Friday, November 28, 2014

Grand Rapids, the test case for fluoridation

In January of 1945, Grand Rapids became the first city to introduce fluoride to its water supply. Was this a net positive or a net negative? It depends on who you ask.

The American Dental Association has established that a .7 parts per million solution of fluoride is the optimal for the prevention of tooth decay, and many West Michigan dentists agree. There is no doubt that the often catastrophic tooth issues that plagued our grandparents are much rarer in American society now, and there is certainly a correlation between children with access to fluoridated water and lowered rates of tooth decay.

The Center for Disease Control considers the fluoridation of American water supplies to be a huge public health victory. About 70 percent of American municipal water is currently fluoridated.

There are a number of groups that exist to advocate for removing fluoridation from water as well, and it's useful to consider their arguments before coming to any conclusion.

One of the biggest arguments against water fluoridation is that essentially it's a rather uncontrolled science experiment on a captive population. By dosing whole communities with fluoride governments ensure access to this chemical, but do these populations know what is going into their body? What grade is the fluoride being added? Apparently it's not pharmaceutical grade fluoride.

Secondly, consuming fluoride isn't necessary to reduce cavities - this is why topical use in toothpaste serves teeth adequately. Taking in regular amounts of fluoride over time has largely unknown long-term health effects, and they are largely unknown because they are largely unstudied. But there does appear to be some evidence that fluoride exposure increases risk for infertility, arthritis, lowered I.Q., thyroid issues, bone problems, and bone cancer.

What's more, not everyone's exposure to fluoride is the same, since people drink different amounts of water and children, particularly babies fed on formula have higher fluoride intake. Furthermore, while poor children without access to other sources of water such as bottled water are more exposed to fluoride in the water, they still have higher rates of dental decay than other children. Dental problems have steadily decreased in American populations, but they've also decreased in European populations without access to fluoridated water.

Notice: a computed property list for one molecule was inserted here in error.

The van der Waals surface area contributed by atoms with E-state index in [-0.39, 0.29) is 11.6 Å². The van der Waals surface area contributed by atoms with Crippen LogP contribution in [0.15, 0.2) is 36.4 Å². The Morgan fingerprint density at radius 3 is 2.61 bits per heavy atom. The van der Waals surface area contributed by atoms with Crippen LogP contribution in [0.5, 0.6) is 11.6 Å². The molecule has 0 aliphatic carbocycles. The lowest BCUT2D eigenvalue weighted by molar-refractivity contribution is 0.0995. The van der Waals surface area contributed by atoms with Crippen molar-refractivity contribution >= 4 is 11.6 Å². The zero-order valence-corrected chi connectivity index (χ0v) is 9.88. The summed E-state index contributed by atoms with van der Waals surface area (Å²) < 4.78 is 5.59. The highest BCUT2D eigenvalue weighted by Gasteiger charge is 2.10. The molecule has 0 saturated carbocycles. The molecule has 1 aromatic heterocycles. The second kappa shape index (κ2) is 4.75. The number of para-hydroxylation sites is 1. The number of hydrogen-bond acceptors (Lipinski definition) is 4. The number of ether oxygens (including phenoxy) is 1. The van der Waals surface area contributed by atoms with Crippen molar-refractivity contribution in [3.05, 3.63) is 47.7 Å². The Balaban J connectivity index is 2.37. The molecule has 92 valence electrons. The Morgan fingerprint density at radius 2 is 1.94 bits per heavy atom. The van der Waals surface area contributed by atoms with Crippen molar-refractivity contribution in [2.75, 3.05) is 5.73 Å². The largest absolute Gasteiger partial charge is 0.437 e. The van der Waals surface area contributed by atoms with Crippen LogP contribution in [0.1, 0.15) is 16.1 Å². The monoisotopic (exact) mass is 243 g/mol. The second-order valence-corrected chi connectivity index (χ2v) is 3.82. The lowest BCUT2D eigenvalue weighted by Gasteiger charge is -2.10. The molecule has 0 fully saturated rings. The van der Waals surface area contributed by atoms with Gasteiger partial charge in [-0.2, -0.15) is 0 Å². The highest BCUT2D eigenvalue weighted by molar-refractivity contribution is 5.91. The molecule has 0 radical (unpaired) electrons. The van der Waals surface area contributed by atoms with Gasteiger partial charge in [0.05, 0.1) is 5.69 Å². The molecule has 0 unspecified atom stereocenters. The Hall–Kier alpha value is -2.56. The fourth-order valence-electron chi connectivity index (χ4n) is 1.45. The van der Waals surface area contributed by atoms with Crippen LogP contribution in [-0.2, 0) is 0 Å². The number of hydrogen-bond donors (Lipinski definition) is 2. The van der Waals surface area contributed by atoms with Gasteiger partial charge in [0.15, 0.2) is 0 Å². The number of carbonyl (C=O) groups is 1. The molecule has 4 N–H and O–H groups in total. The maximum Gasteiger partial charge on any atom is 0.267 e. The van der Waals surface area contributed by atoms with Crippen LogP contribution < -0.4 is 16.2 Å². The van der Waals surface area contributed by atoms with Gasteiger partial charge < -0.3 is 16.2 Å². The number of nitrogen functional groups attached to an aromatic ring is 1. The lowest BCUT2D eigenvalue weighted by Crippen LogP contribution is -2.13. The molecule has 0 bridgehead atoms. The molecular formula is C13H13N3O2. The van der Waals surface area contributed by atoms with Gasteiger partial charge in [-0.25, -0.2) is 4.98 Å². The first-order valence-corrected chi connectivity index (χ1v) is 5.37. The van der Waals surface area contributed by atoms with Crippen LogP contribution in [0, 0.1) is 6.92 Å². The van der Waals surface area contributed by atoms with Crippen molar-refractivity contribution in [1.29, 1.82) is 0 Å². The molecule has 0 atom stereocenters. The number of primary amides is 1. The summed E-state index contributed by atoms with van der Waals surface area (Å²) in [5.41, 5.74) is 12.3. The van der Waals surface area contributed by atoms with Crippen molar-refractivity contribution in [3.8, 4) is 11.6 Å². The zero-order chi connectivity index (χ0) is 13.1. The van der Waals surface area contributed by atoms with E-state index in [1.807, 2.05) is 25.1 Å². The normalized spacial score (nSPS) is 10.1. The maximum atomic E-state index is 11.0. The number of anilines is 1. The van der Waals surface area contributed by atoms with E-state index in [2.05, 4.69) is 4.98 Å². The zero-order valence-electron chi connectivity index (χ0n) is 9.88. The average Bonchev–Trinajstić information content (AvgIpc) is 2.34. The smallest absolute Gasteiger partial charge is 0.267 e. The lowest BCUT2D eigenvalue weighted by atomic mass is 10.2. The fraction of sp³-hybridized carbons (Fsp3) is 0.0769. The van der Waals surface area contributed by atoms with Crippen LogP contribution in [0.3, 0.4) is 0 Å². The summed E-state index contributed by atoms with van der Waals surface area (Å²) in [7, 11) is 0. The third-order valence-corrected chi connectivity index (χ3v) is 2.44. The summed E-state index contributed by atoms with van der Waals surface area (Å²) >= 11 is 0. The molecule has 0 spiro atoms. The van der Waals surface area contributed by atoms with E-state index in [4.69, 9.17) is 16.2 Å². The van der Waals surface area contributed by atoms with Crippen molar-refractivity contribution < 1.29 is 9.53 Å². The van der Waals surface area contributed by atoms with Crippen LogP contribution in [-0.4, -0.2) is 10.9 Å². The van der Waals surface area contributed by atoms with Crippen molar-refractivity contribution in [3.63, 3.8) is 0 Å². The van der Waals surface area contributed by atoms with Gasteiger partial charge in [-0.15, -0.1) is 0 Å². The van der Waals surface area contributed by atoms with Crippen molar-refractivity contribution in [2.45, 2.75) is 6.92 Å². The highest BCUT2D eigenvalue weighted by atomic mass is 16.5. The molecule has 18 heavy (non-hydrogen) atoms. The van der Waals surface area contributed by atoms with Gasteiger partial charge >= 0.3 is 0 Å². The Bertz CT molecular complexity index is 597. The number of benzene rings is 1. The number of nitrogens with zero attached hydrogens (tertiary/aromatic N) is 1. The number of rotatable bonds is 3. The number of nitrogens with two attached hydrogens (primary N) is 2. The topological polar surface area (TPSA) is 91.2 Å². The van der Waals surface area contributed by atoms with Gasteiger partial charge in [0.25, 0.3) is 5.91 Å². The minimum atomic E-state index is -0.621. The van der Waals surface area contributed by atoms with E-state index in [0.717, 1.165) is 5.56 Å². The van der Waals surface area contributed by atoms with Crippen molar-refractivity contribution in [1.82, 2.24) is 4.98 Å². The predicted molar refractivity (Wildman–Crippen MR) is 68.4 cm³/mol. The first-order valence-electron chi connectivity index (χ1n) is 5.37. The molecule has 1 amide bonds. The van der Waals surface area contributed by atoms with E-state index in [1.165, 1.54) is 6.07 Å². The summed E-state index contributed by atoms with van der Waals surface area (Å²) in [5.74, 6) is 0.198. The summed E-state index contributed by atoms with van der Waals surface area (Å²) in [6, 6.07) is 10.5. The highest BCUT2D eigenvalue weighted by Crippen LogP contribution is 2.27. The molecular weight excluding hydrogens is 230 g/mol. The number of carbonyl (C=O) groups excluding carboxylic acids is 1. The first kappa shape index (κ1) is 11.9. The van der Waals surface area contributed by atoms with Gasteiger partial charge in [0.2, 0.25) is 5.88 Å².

There are many more arguments against fluoridation, and few people are aware of them since fluoride is viewed as a wonder chemical and actively advertised. Grand Rapidians are increasingly interested in exploring options for better and more natural food options and healthcare. They care about what they put into their bodies. It would be worthwhile for them to be aware of what is going into their bodies without permission as well - and to ask questions.

How will West Michigan's retailers fare this Black Friday?

Revenues made in the last six weeks of any fiscal year frequently make the difference between businesses finishing the year in the red as opposed to the black. So there is a lot of interest in Black Friday and the excitement shoppers show (as well as the money they spend) over the long Thanksgiving weekend.

Yesterday many major retailers in West Michigan, including Macy’s and JCPenney, decided to open in the evening to take extra advantage of shoppers’ enthusiasm. Many other smaller stores located in the malls these stores anchor did not, although they were under some pressure from mall management to open as well. The Grand Traverse Mall threatened fines for stores that were not open during the required hours of 8 P.M. Thursday to 1 A.M. Friday.

As of this morning news outlets were reporting that crowds were smaller than last year when stores opened their doors at 5 A.M. Some speculated that this was because even more shopping venues were open even earlier this year so the competition for shoppers was fiercer. It’s possible that black shoppers boycotting Black Friday over the Ferguson grand jury outcome earlier this week may have had an impact as well. Nationwide, African-American shoppers have about $1 trillion in customer clout, some percentage of which is in Grand Rapids which is demographically about 21 percent black.

Of course, many retailers hope that shoppers will keep their money in the local economy by patronizing local businesses. In order to better facilitate this, Local First of Grand Rapids have put together a local treasure holiday box showcasing the products of area entrepreneurs. Local First estimates that dollars spent on local retailers are much more likely to stay within the community and will be filtered through other venues, creating and sustaining local jobs and strengthening bonds within the community and empowering smaller players. For those interested in stimulating the local economy, whether through buying apparel, craft beer, or auto partsSmall Business Saturday is tomorrow, November 29.

Currently there is no real consensus about whether it’s appropriate to open on Thanksgiving. Many people feel that the encroachment of commercialism on a national holiday is wrong. Others love the thrill of bargain hunting no matter when opportunity knocks. It remains to be seen what the impact of either group will be on Black Friday and the bottom line of our local economy in 2014.